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Comte de Paris, History of the Civil War in America. Vol. 4. (ed. Henry Coppee , LL.D.) 166 0 Browse Search
Frederick H. Dyer, Compendium of the War of the Rebellion: Regimental Histories 142 0 Browse Search
Robert Underwood Johnson, Clarence Clough Buell, Battles and Leaders of the Civil War. Volume 3. 104 0 Browse Search
Benson J. Lossing, Pictorial Field Book of the Civil War. Volume 3. 94 0 Browse Search
Rebellion Record: a Diary of American Events: Documents and Narratives, Volume 8. (ed. Frank Moore) 94 0 Browse Search
Rebellion Record: a Diary of American Events: Documents and Narratives, Volume 7. (ed. Frank Moore) 72 0 Browse Search
Southern Historical Society Papers, Volume 11. (ed. Reverend J. William Jones) 64 0 Browse Search
Adam Badeau, Military history of Ulysses S. Grant from April 1861 to April 1865. Volume 1 64 0 Browse Search
Horace Greeley, The American Conflict: A History of the Great Rebellion in the United States of America, 1860-65: its Causes, Incidents, and Results: Intended to exhibit especially its moral and political phases with the drift and progress of American opinion respecting human slavery from 1776 to the close of the War for the Union. Volume II. 53 1 Browse Search
The Photographic History of The Civil War: in ten volumes, Thousands of Scenes Photographed 1861-65, with Text by many Special Authorities, Volume 2: Two Years of Grim War. (ed. Francis Trevelyan Miller) 52 0 Browse Search
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Browsing named entities in The Daily Dispatch: November 27, 1863., [Electronic resource]. You can also browse the collection for Lookout Mountain, Tenn. (Tennessee, United States) or search for Lookout Mountain, Tenn. (Tennessee, United States) in all documents.

Your search returned 8 results in 4 document sections:

The Daily Dispatch: November 27, 1863., [Electronic resource], Reported fighting on the Rapidan — the enemy said to be Crossing. (search)
The battle at Lookout Mountain.further Particulars. [from our own Correspondent] Chickamauga, Nov. 25. --General Bragg abandoned Lookout Mountain last night, as no longer tenable or important, and massed his army on Missionary Ridge. Our right extended well up to the month of the Chickamauga, where the enemy had sent a heavy force. Gen. Hardee commanded the right wing, and Gen. Breckinridge the left. The battle commenced at ten, and became general by twelve o'clock. On the right Hardee repulsed the enemy's assault with great slaughter, capturing seven flags and some prisoners, but the enemy gained a ridge near our centre and enfiladed our lines. The men supposing that the enemy were successful elsewhere gave way on our left, when the Federals occupied that part of the ridge. Our whole army was withdrawn at night, and is now crossing the Chickamauga. There were no rails (?) by which to bring off our artillery, and in some cases several guns were lo
sterday. [second Dispatch.] Atlanta, Nov, 26. --The news from our army is conflicting. It is believed that our troops are still falling back. No train has arrived since this morning. Every preparation has been made in the hospitals here for our wounded, but none have yet arrived. The Intelligencer's correspondent, who has returned from the front, furnishes the following: The enemy, after a desperate and bloody struggle, gained Craven's House, on the northern slope of Lookout Mountain Walthall's brigade suffered severely, holding two divisions in check, and a large portion of it was captured. Stevenson's division occupied the crest of the mountain. The assault continued by moonlight until midnight, the enemy suffering severely, and on forces gradually retired at day light from Lookout to Mission Ridge. Seven regiments of the enemy's cavalry ferried the Tennessee at the month of the Chickamauga on the evening of the 24th. Sherman's corps being on this side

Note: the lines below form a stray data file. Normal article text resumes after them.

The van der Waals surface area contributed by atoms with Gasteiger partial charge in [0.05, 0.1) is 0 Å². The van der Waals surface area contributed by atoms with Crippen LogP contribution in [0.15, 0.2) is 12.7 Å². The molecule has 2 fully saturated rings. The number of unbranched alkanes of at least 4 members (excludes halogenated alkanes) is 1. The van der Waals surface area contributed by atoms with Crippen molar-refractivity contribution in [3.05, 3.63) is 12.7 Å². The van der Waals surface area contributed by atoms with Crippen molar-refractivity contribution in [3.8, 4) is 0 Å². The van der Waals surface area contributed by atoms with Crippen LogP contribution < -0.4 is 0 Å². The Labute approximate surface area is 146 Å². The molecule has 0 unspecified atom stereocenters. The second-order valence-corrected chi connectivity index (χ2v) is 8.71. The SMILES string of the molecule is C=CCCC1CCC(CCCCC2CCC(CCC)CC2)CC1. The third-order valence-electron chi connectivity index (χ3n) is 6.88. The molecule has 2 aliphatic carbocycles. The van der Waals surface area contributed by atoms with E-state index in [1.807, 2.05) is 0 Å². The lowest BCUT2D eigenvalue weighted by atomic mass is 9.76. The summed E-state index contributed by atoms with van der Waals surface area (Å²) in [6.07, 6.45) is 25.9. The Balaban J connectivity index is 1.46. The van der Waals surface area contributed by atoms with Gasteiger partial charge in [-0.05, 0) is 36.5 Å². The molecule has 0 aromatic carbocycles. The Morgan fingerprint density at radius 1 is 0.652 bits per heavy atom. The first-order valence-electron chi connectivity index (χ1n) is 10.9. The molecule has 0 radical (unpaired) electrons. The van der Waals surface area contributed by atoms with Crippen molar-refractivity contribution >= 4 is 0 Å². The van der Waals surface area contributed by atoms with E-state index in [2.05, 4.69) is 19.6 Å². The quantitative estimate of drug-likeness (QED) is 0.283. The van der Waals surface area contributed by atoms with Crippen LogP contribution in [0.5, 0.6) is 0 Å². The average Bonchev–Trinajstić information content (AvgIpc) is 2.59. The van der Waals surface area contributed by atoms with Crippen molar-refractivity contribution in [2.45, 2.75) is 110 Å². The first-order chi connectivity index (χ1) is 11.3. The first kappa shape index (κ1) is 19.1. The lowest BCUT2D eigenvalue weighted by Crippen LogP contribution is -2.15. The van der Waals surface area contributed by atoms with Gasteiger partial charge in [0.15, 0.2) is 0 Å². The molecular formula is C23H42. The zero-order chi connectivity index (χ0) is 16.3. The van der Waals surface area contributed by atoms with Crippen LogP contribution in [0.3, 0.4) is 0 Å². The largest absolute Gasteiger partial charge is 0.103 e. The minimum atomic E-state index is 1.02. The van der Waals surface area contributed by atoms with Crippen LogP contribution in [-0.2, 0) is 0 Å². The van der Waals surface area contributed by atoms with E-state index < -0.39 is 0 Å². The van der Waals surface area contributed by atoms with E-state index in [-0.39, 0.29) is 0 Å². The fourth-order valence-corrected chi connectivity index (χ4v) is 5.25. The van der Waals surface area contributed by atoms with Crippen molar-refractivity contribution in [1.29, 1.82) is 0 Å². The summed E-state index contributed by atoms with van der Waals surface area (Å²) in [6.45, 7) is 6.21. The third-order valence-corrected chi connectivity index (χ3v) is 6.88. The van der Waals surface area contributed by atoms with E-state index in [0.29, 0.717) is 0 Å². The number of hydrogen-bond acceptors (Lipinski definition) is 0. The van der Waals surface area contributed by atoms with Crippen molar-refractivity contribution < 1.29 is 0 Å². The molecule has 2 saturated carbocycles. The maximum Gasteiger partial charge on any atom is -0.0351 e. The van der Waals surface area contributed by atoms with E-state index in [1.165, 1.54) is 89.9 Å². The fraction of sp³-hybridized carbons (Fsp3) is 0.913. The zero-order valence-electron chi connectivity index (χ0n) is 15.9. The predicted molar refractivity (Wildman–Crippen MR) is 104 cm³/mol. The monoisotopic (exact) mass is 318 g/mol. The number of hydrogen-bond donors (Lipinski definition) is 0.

General Thomas. --"Personnel," in his last letter to the Courier from Lookout Mountain, says: The appointment of Gen. Thomas as the successor of Gen. Rosecrans appears to afford satisfaction throughout the army, and to none more than to Gen. Bragg. Thomas was his first lieutenant in Mexico. Before the war he was a rabid secessionist; since the war he has become a radical Abolitionist, and may be summed up mentally and physically, in the language of Gen. Bragg, as "a brave, slow, obstinate, and perverse man."
The Daily Dispatch: November 27, 1863., [Electronic resource], The position of affairs before the battle of Lookout Mountain. (search)
ing to and from Chattanooga in the rear. Secondly. We could not extend our lines beyond Lookout Mountain to the left, because of the disintegration of our forces which would be necessarily involve preparation to give them battle. Both Generals Bragg and Longstreet were on the summit of Lookout Mountain, observing the movements of the enemy above and below — the six thousand at Brown's Ferry, across Brown's Ferry three times more expeditiously than we could have thrown troops across Lookout Mountain, (through a demoralizing fire,) and sweeping down on our rear, or even encountering our frour bane during the winter. Finally. We have not "lost the advantages of our position." Lookout Mountain is still in our possession, and, to all intents and purposes, the lines of the army have noer the supervision of Captain G. C. Bain, has proven itself to be a valuable organization. Lookout Mountain converses with Missionary Ridge with expedition. Messages are borne on the air for five an